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Ruger C.P.,University of Rostock | Sklorz M.,University of Rostock | Sklorz M.,Helmholtz Center Munich | Schwemer T.,University of Rostock | And 4 more authors.
Analytical and Bioanalytical Chemistry | Year: 2015

In this study, positive-mode laser desorption-ionisation ultra-high-resolution mass spectrometry (LDI-FT-ICR-MS) was applied to study combustion aerosol samples obtained from a ship diesel engine as well as the feed fuel, used to operate the engine. Furthermore, particulate matter was sampled from the exhaust tube using an impactor and analysed directly from the impaction foil without sample treatment. From the high percentage of shared sum formula as well as similarities in the chemical spread of aerosol and heavy fuel oil, results indicate that the primary aerosol mainly consists of survived, unburned species from the feed fuel. The effect of pyrosynthesis could be observed and was slightly more pronounced for the CH-class compared to other compound classes, but in summary not dominant. Alkylation pattern as well as the aromaticity distribution, using the double bond equivalent, revealed a shift towards lower alkylation state for the aerosol. The alkylation pattern of the most dominant series revealed a higher correlation between different aerosol samples than between aerosol and feed samples. This was confirmed by cluster analysis. Overall, this study shows that LDI-FT-ICR-MS can be successfully applied for the analysis of combustion aerosol at the molecular level and that sum formula information can be used to identify chemical differences between aerosol and fuel as well as between different size fractions of the particulate matter. © 2015 Springer-Verlag.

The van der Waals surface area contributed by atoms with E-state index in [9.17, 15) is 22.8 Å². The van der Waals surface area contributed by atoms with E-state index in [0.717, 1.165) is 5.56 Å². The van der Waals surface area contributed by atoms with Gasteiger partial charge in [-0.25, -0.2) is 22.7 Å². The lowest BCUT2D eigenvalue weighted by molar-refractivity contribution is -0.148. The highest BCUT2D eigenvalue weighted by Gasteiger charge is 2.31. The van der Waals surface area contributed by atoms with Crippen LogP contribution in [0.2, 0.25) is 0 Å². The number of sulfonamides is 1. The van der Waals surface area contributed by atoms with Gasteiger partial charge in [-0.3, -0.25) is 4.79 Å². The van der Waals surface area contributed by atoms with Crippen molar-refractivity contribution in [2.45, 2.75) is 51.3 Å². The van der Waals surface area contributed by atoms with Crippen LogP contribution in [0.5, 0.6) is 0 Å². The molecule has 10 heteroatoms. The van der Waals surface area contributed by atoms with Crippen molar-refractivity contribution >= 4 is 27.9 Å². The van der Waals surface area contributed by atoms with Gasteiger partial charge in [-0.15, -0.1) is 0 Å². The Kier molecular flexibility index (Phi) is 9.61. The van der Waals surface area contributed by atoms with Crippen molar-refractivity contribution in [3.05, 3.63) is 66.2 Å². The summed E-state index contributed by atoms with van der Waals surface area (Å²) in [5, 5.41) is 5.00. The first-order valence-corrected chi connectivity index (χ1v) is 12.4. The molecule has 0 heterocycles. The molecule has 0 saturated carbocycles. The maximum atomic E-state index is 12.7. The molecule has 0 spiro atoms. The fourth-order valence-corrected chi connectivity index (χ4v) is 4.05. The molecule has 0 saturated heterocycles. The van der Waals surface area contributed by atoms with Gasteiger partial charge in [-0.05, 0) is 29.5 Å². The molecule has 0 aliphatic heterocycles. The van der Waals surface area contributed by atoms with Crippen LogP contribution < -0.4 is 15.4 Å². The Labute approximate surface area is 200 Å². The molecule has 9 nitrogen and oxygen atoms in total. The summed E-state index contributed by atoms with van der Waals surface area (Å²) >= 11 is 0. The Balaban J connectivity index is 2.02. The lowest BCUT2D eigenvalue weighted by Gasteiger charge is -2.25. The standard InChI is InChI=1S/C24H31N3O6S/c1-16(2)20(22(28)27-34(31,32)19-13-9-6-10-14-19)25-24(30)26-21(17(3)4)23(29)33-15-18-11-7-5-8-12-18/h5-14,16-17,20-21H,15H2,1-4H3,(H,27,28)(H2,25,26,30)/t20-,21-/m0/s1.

Leskinen J.,University of Eastern Finland | Ihalainen M.,University of Eastern Finland | Torvela T.,University of Eastern Finland | Kortelainen M.,University of Eastern Finland | And 17 more authors.
Environmental Science and Technology | Year: 2014

The effective density of fine particles emitted from small-scale wood combustion of various fuels were determined with a system consisting of an aerosol particle mass analyzer and a scanning mobility particle sizer (APM-SMPS). A novel sampling chamber was combined to the system to enable measurements of highly fluctuating combustion processes. In addition, mass-mobility exponents (relates mass and mobility size) were determined from the density data to describe the shape of the particles. Particle size, type of fuel, combustion phase, and combustion conditions were found to have an effect on the effective density and the particle shape. For example, steady combustion phase produced agglomerates with effective density of roughly 1 g cm-3 for small particles, decreasing to 0.25 g cm-3 for 400 nm particles. The effective density was higher for particles emitted from glowing embers phase (ca. 1-2 g cm-3), and a clear size dependency was not observed as the particles were nearly spherical in shape. This study shows that a single value cannot be used for the effective density of particles emitted from wood combustion. © 2014 American Chemical Society.

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